The Green Industrial Revolution is underway. UK Prime Minister Boris Johnson launched a 10-point plan in January encouraging businesses to adopt sustainable practices to spur economic growth and “make the country cleaner greener and more beautiful.”
More businesses are finding it is getting easier to be green, especially since efforts to be sustainable are paying off with greater profits and fewer risks. The Harvard Business Review shared one study that found the top 100 sustainable global companies also have significantly higher sales, profits and cash flow.
The publication includes examples of how protecting the planet can also protect a company’s bottom line:
- Dow invested billions in resource efficiency by reducing energy and wastewater use—and reaped a nearly five-fold ROI.
- Walmart increased fleet efficiency, reducing 15,000 metric tons of CO2 emissions and saving nearly €10 million annually.
- Nike created a Flyknit line that reduced waste by 80%, and by using recycled polyester, it is keeping 182 million bottles from landfills each year.
A survey by U.K.-based CDP of 4,005 global suppliers found 72% of participants said climate change presents risks that impact operations and profits. But only half integrated sustainability issues into their business strategy.
Dismissing climate and social issues in your business strategy is a big mistake. Consumers want to purchase products that are good for the environment and society. Plus, sustainable companies have higher employee morale, loyalty and productivity.
How do you get started? Companies should consider the 5 R’s to start: Reuse, Reduce, Repurpose, Recycle and Refuse.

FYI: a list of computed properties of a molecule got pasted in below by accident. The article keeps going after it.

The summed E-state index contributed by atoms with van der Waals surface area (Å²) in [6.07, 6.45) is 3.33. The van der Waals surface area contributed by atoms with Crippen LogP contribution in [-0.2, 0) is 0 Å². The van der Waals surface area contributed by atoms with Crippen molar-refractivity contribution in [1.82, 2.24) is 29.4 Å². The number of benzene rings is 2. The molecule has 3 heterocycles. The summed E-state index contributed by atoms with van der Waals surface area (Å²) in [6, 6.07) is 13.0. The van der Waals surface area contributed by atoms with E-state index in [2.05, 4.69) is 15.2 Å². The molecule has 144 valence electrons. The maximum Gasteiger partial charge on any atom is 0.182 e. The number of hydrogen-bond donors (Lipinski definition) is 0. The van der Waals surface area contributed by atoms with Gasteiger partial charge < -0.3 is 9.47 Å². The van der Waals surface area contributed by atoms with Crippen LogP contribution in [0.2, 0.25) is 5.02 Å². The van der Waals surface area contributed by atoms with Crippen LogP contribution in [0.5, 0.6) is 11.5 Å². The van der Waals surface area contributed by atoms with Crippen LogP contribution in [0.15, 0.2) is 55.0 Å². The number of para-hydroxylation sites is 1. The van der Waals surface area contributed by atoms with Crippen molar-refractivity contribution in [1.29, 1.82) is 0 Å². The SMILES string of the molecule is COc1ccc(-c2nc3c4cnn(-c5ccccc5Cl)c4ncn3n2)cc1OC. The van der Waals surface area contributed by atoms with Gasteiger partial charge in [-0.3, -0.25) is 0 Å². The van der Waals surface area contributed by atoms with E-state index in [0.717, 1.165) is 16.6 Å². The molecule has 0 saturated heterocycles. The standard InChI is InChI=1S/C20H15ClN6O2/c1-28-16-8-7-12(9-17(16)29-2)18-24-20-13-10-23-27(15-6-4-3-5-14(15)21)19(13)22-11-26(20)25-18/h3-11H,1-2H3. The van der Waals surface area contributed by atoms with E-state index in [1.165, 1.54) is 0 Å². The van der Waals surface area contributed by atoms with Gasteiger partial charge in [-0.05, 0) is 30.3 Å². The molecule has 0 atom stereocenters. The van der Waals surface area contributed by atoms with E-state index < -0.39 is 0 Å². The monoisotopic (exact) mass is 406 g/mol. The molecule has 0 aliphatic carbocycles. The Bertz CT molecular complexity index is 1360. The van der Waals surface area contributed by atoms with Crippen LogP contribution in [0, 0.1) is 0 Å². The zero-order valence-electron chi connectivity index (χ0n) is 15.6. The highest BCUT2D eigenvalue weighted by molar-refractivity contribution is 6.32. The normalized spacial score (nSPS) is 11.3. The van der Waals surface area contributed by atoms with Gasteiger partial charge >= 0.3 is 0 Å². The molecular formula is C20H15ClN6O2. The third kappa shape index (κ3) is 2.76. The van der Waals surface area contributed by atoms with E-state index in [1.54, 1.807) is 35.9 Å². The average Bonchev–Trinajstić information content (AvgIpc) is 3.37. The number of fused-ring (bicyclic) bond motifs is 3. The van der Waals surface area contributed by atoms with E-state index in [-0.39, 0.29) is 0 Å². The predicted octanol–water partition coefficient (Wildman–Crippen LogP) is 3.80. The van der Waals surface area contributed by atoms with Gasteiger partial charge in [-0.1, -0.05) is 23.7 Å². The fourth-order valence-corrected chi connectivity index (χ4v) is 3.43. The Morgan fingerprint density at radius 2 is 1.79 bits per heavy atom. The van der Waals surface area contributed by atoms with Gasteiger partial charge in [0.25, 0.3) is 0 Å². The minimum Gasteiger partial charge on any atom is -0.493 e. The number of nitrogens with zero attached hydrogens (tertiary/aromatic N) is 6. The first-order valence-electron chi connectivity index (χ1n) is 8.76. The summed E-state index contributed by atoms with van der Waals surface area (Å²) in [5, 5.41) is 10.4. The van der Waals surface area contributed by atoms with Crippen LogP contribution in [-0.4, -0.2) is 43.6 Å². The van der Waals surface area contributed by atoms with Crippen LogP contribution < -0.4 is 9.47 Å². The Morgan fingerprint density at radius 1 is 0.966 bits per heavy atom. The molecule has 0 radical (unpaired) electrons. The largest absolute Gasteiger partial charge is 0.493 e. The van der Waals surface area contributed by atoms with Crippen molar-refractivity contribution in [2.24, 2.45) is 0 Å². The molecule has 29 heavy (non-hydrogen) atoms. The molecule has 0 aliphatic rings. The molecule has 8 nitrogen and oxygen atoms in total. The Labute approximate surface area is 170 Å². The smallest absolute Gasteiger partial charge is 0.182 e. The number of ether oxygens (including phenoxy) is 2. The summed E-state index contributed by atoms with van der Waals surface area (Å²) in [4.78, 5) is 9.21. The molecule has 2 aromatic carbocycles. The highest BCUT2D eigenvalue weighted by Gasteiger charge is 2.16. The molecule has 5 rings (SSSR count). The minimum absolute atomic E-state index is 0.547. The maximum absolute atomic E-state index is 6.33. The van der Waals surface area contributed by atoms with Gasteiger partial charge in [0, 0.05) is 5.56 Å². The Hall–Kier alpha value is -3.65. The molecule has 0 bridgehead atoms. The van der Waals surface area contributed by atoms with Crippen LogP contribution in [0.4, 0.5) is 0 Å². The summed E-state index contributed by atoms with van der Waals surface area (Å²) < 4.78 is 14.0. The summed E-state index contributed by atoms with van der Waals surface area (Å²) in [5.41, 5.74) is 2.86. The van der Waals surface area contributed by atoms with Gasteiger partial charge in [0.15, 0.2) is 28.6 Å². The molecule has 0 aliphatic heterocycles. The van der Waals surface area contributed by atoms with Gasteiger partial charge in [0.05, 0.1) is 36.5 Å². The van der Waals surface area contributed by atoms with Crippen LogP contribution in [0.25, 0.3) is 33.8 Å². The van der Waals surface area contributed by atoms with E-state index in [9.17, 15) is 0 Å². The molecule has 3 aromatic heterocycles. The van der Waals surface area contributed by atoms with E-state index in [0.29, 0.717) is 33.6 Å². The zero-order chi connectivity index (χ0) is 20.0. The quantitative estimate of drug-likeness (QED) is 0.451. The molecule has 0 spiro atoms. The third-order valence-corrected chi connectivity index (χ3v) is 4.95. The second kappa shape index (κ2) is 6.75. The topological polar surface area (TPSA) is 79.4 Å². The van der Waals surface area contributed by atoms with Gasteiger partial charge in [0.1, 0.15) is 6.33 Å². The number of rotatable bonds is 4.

Move away from plastic, one-use items. Reuse cardboard boxes, containers and ink cartridges. Focus on one area at a time. Start with your breakroom first!
Use less. Don’t use as many non-recyclable items. Could you print double-sided? Better yet, does it need to be copied?
Think of alternative ways to use something. Use messed up printer paper as scratch paper. Turn containers into storage bins. Encourage a culture of creativity.
Recycle cans, plastics, and cardboard. Make sure recycling bins are available for employees.
Refuse products with unnecessary packaging. Refuse wasteful and non-recyclable products.
Companies can take these steps and ask their suppliers to do the same for one more R: Rewards. Here are some additional benefits by having everyone on your supply chain going green:
- Building a positive reputation opens doors to partnerships and other organizations with similar values.
- Having standardized sustainability strategies makes it easier to ask all partners to adhere to the same standards.
- Leaders are more accountable for the safety and health of their employees.
- Losses are avoided by identifying risks with current and future projects.
It’s crucial to continually design practices that reflect environmental and social responsibility. Risk management software tools can help you keep track of these strategies for your own company and your suppliers. It is no longer enough to operate within traditional realms—organizations must look ahead and find more ways to be good corporate citizens.
Michael Ford is the Global Expert on EHS and Sustainability for Avetta, a global supplier of online supply chain risk management.